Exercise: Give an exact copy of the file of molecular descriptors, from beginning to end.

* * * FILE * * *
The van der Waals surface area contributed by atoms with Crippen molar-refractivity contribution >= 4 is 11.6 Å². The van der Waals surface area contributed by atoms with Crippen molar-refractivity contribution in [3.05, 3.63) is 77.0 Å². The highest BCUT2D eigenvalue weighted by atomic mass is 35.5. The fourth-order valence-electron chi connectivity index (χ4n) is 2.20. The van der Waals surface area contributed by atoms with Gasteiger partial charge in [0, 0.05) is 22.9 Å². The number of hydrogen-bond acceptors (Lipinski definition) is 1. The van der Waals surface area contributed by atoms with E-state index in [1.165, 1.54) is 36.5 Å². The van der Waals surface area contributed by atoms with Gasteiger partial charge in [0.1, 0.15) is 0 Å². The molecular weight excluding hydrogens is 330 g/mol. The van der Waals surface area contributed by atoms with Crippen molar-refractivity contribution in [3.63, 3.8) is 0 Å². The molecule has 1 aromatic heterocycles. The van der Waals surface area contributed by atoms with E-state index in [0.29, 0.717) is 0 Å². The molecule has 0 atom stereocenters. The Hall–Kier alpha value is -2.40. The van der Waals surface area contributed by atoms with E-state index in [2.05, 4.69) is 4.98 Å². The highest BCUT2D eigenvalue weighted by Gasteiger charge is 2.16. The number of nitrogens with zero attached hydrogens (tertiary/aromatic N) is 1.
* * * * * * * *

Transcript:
The van der Waals surface area contributed by atoms with Crippen molar-refractivity contribution >= 4 is 11.6 Å². The van der Waals surface area contributed by atoms with Crippen molar-refractivity contribution in [3.05, 3.63) is 77.0 Å². The highest BCUT2D eigenvalue weighted by atomic mass is 35.5. The fourth-order valence-electron chi connectivity index (χ4n) is 2.20. The van der Waals surface area contributed by atoms with Gasteiger partial charge in [0, 0.05) is 22.9 Å². The number of hydrogen-bond acceptors (Lipinski definition) is 1. The van der Waals surface area contributed by atoms with E-state index in [1.165, 1.54) is 36.5 Å². The van der Waals surface area contributed by atoms with Gasteiger partial charge in [0.1, 0.15) is 0 Å². The molecular weight excluding hydrogens is 330 g/mol. The van der Waals surface area contributed by atoms with Crippen molar-refractivity contribution in [3.63, 3.8) is 0 Å². The molecule has 1 aromatic heterocycles. The van der Waals surface area contributed by atoms with E-state index in [0.29, 0.717) is 0 Å². The molecule has 0 atom stereocenters. The Hall–Kier alpha value is -2.40. The van der Waals surface area contributed by atoms with E-state index in [2.05, 4.69) is 4.98 Å². The highest BCUT2D eigenvalue weighted by Gasteiger charge is 2.16. The number of nitrogens with zero attached hydrogens (tertiary/aromatic N) is 1.